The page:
Superfoods and nutritional supplements aid the body in many ways. They help build proteins from amino acids and they break down lipids into individual fatty acids. They help nutrients break down and convert into energy.
The amino acids are the building blocks of proteins, and there are 20 different types. 11 of them are synthesized by the body, leaving nine essential amino acids which must be part of a person’s diet. Animal protein sources contain all the amino acids, and plant proteins have most of them.
Superfoods include fruits, nuts/seeds, sweets, tea/ herbs, vegetables, Greek yogurt, eggs, salmon and more.
Superfoods are whole foods
As the Mayo Clinic points out, Superfoods are whole, complex foods with a variety of micronutrients that your body needs. They provide high nutrition value. Another characteristic is the presence of fiber, necessary for healthy heart and digestive functions.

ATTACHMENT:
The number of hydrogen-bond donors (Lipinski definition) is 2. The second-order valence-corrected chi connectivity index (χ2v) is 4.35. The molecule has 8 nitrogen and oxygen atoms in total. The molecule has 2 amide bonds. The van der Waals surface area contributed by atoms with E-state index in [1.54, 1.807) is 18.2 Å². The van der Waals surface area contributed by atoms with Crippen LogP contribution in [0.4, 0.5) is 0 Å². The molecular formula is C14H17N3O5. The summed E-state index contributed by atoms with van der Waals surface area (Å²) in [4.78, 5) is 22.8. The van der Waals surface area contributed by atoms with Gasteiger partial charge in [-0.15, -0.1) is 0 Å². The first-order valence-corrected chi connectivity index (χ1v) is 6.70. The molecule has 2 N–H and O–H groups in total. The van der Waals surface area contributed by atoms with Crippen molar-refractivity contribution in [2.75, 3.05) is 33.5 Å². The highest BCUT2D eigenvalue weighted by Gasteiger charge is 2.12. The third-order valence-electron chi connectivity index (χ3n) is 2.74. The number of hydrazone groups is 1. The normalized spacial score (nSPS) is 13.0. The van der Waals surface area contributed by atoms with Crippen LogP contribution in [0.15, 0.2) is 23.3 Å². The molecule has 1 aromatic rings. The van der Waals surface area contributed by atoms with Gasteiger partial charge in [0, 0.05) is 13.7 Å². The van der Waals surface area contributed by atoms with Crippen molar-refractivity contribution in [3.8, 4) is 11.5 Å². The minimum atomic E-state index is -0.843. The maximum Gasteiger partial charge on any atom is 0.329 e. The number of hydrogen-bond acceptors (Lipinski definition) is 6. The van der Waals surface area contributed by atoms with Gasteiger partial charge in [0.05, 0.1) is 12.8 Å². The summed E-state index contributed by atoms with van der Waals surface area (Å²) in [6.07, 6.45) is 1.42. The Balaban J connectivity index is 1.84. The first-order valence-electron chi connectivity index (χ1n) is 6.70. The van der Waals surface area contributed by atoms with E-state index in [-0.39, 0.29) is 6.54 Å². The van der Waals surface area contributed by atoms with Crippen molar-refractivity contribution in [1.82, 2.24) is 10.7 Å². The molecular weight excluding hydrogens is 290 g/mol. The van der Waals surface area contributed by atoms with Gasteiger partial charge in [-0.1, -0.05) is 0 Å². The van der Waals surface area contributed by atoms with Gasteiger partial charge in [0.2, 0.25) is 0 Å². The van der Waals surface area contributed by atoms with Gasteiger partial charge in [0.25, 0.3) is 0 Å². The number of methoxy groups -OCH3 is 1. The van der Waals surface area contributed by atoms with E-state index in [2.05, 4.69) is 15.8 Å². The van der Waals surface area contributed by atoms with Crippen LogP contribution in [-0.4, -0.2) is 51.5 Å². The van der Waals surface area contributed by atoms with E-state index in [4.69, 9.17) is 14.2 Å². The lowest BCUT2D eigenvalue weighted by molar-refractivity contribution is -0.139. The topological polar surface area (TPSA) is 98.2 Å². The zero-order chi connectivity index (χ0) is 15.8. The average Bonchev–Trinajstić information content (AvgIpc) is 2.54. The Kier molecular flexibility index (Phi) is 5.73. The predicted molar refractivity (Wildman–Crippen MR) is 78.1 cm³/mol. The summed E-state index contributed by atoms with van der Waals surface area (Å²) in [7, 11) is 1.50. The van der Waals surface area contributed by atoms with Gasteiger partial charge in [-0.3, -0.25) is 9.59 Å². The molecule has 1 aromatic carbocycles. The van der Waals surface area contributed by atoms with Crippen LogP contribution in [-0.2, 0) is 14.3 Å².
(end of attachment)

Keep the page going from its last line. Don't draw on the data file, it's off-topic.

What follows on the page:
And they possess what are called protective substances like phytochemicals which may help prevent cancers, high blood pressure and diabetes. They also have antioxidants which slow down the aging process and breakdown of cells and tissue.
This combination of benefits makes the foods we call Superfoods a most precious option for anyone wanting to maintain a healthy lifestyle.
In addition to these overriding benefits, there are specific health benefits to each food type. Below are some examples.
Flushes out toxins
Fights against skin, breast and prostate cancer
Helps maintain healthy blood pressure
Reduces dental plaque
Guards against Alzheimer disease
Removes toxins from the body
Helps immunity system
Improves blood circulation and longevity
and more ...
Considered a strong brain food
Helps curb appetite and encourage weight loss
Fights anxiety and depression
Lowers LDL levels
Resists Celiac disease
Strengthens heart and hair
and more ...
Used with water, speeds metabolism and assists weight loss
Provides energy boost
With warm milk, treats insomnia
Helps with hangovers and sore throats
Detoxifies the body
Regulates metabolism, helps with weight loss
Kills cancer cells
Fights colon cancer, asthma, and arthritis
Helps resist lung cancer and emphysema
Assists with high energy activities
Strengthens eye muscles, prevents cataracts
Fights cancer including prostate
Prevents heart and blood pressure problems
Strengthens bone and teeth